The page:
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Themes and Lines

A strong consistency (in terms of fieldwork, scientific method, teaching approach)
characterizes the work and research conducted within the Department by all its members.

A distinctive sense of unity binds together our section of Classics, noted for its work
in ancient political history, civic life, and geography; for its researches on religious
institutions; for its studies on literary works; for its comparative approach to the study of
Greek and Latin languages and dialects, as well as of Indian, and more broadly Indo-
European and Semito-Camitic languages.

The section of Modern Studies is specifically devoted to the study of the languages
and literatures of the Latin and Romance Middle-Ages, as well as of the modern and
contemporary Italian linguistic and literary tradition. Its scholars work on the continuities
and breaks informing across the centuries writing, reading, and textual transmission,
studied both in a synchronic and diachronic perspective, and make use of the most up-
to-date resources and methodologies available in the fields of philology, linguistics,
and critical theory. The common objective is in fact a scientific analysis and critical
interpretation of authors, oeuvres, and literary movements.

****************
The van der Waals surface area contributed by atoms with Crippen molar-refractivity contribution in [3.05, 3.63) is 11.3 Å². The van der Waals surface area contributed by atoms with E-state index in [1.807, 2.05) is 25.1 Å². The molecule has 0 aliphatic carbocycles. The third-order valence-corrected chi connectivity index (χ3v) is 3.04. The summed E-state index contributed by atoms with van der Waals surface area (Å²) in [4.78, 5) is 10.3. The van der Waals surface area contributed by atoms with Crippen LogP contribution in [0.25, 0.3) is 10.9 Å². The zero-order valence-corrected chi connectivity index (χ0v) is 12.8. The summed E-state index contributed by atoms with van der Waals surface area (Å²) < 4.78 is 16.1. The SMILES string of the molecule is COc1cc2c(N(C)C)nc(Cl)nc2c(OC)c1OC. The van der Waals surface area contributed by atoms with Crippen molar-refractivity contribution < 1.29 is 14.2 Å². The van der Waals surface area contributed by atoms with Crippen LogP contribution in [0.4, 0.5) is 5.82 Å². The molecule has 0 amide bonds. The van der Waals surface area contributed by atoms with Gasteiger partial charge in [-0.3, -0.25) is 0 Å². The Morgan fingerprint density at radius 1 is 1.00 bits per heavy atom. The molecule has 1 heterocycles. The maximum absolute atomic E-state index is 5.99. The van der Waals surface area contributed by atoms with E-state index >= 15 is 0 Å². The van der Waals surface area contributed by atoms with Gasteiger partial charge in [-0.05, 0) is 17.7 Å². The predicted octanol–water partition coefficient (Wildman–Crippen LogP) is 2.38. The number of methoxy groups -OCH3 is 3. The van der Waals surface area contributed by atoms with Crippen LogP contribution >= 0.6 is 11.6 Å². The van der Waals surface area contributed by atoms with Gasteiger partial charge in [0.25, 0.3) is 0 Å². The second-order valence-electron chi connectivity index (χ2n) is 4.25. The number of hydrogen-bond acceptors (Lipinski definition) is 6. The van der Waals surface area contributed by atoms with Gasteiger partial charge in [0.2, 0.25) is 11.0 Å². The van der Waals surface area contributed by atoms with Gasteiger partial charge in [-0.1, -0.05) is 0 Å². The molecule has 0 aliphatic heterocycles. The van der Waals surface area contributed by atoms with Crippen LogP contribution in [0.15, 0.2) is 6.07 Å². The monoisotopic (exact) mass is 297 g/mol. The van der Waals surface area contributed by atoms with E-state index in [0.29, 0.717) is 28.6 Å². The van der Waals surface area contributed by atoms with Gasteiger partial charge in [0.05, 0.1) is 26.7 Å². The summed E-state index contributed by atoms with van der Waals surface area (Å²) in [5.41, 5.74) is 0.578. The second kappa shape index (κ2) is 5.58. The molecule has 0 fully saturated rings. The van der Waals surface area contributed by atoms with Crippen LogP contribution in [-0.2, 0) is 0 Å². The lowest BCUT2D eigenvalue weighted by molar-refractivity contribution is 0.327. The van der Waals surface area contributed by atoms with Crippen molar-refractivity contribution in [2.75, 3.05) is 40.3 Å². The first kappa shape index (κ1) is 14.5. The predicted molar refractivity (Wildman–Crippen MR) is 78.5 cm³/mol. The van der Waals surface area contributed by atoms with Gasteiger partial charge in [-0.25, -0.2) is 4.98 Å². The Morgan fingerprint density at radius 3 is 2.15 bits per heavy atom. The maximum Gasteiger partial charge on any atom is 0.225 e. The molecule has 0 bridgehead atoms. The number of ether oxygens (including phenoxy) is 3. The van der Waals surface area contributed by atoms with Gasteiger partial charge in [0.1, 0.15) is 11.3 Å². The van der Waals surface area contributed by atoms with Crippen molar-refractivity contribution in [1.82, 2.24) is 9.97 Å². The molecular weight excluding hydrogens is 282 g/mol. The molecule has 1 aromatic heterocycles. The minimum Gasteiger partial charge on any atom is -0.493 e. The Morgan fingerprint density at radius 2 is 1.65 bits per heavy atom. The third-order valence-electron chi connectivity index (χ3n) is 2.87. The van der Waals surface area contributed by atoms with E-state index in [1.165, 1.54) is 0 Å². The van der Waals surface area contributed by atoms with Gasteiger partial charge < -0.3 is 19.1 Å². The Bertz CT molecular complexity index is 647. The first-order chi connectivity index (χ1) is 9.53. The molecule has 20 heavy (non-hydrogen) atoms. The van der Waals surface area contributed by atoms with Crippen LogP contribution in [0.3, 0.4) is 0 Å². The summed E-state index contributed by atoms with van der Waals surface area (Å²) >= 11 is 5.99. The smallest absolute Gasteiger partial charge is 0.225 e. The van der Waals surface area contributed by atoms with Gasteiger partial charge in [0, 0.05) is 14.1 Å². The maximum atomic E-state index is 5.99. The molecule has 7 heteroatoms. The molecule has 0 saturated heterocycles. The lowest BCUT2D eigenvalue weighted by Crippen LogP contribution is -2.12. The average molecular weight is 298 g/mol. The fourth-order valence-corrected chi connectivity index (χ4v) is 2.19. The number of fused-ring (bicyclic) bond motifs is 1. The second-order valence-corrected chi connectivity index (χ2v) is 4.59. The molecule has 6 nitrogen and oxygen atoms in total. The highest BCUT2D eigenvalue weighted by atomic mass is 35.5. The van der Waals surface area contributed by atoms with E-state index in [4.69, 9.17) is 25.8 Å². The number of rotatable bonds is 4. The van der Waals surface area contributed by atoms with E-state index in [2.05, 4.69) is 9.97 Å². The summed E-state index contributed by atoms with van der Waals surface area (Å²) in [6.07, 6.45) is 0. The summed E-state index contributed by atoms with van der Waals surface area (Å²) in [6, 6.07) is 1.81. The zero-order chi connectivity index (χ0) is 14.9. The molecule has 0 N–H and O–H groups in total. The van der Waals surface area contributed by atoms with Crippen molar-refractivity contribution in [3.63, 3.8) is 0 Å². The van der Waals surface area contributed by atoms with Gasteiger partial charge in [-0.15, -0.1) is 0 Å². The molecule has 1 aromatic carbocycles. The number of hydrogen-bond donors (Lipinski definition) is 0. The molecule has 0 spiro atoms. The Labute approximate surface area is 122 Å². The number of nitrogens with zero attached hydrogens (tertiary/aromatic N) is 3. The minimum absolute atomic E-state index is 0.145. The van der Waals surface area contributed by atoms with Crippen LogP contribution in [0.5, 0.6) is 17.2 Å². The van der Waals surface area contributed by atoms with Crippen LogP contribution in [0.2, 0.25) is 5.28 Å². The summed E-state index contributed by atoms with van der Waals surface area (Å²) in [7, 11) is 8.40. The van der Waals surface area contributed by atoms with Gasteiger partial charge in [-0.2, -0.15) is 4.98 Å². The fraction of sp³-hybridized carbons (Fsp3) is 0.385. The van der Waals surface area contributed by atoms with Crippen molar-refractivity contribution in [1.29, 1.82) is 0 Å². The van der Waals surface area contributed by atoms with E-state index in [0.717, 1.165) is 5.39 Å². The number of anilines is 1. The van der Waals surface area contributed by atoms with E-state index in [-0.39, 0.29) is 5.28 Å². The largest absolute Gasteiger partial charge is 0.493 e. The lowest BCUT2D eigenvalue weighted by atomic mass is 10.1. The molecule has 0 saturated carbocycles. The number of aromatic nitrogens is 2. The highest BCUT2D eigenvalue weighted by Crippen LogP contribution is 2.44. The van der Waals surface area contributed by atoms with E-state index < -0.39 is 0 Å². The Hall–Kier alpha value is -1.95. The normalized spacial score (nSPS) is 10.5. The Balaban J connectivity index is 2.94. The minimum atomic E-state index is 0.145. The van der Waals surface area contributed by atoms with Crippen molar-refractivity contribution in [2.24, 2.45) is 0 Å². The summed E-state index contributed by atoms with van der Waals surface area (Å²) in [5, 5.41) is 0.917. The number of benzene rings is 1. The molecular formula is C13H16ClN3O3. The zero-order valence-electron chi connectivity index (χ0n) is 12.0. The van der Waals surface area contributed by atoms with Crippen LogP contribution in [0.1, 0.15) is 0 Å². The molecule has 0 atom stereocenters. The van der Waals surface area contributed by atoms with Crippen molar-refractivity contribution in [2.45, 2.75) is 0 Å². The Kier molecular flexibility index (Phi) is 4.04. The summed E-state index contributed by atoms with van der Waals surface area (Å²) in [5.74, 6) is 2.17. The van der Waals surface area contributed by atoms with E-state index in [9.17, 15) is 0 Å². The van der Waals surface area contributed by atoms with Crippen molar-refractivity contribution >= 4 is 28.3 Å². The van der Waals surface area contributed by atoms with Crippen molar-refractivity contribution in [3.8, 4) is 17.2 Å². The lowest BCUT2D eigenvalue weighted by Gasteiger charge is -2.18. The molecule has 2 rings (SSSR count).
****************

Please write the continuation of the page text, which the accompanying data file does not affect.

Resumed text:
The section of Classics includes the following schools: Greek language and literature (L-FIL-LET/02); Latin language and literature (L-FIL-LET/04); Classical philology (L-FIL-LET/05); Glottology and linguistics (L-LIN/01); Greek history (L-ANT/02); Roman history (L-ANT/03); Numismatics (L-ANT/04); Papyrology (L-ANT/05); Egyptology and Coptic civilization (L-OR/02); Indology and Tibetology (L-OR/18); History of religions (M-STO/06).   

The section of Modern Studies includes the following schools: Medieval and Humanistic Latin literature (L-FIL-LET/08); Romance philology and linguistics (L-FIL-LET/09); Italian literature (L-FIL-LET/10), Contemporary Italian literature (L-FIL-LET/11); Italian linguistics (L-FIL-LET/12); Literary criticism and comparative literature (L-FIL-LET/14).


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